hydrochloric acid. The solution was gently heated to evaporate most of
the water and allow the salt to crystallise. The crystals were separated
from any remaining solution and dried on a filter paper. However, the
crystals are not necessarily completely dry.

The salt maybe required to be completely anhydrous, that is, not containing
any water.

The prepared salt
was analysed for water by heating a sample in an oven at 110^{o}C
to measure the evaporation of any residual water.

The following results
were obtained and from them calculate the % purity of the salt.

Mass of evaporating
dish empty = 51.32g.

Mass of impure salt
+ dish = 56.47g

Mass of dish + salt
after heating = 56.15g

Therefore the mass
of original salt = 56.47  51.32 = 5.15g

and the mass of pure
salt remaining = 56.15  51.32 = 4.83g

% salt purity
= 4.83 x 100 / 5.15 = 93.8% (to 1dp)



Example 14.1 (Q3) Purity calculation
 an assay calculation is sketched out below for A Level students + link to
others.

Titrations can be used to
analyse the purity of a substance e.g. here an acid (aspirin) is
titrated with standard sodium hydroxide solution of concentration 0.1000
mol dm^{3}.

The aspirin is dissolved in
ethanol solvent, diluted with deionised water and titrated with standardised 0.100 mol/dm^{3}
sodium hydroxide solution using phenolphthalein indicator, the endpoint
is the first permanent pink colour.

An assay calculation is 'sketched
out' below.

See also ...
TOP OF PAGE
Above is typical periodic table used in GCSE sciencechemistry specifications in
doing chemical calculations,
and I've 'usually' used these values in my exemplar calculations to cover most
syllabuses
OTHER CALCULATION PAGES

What is relative atomic mass?,
relative isotopic mass and calculating relative atomic mass

Calculating relative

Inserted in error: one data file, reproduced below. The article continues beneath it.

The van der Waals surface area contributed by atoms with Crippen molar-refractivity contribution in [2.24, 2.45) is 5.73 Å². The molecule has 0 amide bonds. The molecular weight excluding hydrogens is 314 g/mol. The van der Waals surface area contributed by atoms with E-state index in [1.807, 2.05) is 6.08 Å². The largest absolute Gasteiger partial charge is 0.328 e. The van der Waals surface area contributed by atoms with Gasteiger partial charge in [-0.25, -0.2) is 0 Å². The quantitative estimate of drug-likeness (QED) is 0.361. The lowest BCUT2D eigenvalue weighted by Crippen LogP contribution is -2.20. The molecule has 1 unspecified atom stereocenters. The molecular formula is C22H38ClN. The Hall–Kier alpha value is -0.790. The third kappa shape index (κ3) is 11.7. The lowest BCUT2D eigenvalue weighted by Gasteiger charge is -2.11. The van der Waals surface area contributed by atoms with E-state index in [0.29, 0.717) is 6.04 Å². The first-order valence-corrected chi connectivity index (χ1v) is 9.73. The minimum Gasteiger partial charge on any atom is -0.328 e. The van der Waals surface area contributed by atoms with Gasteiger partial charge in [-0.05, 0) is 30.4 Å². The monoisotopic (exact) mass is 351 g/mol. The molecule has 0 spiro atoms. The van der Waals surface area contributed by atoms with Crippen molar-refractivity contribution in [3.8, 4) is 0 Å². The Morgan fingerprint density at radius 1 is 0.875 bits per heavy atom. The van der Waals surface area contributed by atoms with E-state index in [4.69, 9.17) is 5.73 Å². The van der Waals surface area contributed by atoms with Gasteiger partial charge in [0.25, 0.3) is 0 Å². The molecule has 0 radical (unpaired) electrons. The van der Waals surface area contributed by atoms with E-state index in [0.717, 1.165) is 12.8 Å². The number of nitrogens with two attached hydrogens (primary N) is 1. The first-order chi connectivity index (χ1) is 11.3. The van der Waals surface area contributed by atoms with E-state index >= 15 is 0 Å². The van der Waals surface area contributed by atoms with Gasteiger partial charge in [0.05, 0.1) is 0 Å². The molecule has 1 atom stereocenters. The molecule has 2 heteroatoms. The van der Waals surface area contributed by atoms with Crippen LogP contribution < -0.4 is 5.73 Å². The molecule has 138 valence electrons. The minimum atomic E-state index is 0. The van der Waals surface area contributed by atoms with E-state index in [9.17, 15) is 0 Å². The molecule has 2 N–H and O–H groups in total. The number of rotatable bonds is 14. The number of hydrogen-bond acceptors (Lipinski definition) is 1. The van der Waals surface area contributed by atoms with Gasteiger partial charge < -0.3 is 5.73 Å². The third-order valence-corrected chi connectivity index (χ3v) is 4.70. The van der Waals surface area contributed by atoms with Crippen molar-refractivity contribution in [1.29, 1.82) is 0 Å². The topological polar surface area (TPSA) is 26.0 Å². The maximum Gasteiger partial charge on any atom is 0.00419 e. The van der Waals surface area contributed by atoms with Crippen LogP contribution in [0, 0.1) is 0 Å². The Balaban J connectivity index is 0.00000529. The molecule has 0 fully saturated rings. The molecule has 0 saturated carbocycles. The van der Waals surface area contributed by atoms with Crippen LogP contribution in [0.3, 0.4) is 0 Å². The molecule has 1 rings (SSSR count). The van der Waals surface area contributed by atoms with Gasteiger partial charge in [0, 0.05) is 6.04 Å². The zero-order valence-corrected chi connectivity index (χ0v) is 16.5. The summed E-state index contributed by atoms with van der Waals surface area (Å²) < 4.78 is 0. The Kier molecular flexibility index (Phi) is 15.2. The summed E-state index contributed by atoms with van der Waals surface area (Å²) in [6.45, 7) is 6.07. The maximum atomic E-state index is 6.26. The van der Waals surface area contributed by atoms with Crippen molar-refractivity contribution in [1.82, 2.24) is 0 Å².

formula/molecular mass of a compound or element molecule

Law of Conservation of Mass and simple reacting mass calculations

Composition by percentage mass of elements
in a compound

Empirical formula and formula mass of a compound from reacting masses
(easy start, not using moles)

Reacting mass ratio calculations of reactants and products
from equations
(NOT using
moles) and brief mention of actual percent % yield and theoretical yield,
atom economy
and formula mass determination

Introducing moles: The connection between moles, mass and formula mass  the basis of reacting mole ratio calculations
(relating reacting masses and formula
mass)

Using
moles to calculate empirical formula and deduce molecular formula of a compound/molecule
(starting with reacting masses or % composition)

Moles and the molar volume of a gas, Avogadro's Law

Reacting gas volume
ratios, Avogadro's Law
and GayLussac's Law (ratio of gaseous
reactantsproducts)

Molarity, volumes and solution
concentrations (and diagrams of apparatus)

How to do acidalkali
titration calculations, diagrams of apparatus, details of procedures

Electrolysis products calculations (negative cathode and positive anode products)

Other calculations
e.g. % purity, % percentage & theoretical yield, dilution of solutions
(and diagrams of apparatus), water of crystallisation, quantity of reactants
required, atom economy

Energy transfers in physical/chemical changes,
exothermic/endothermic reactions

Gas calculations involving PVT relationships,
Boyle's and Charles Laws

Radioactivity & halflife calculations including
dating materials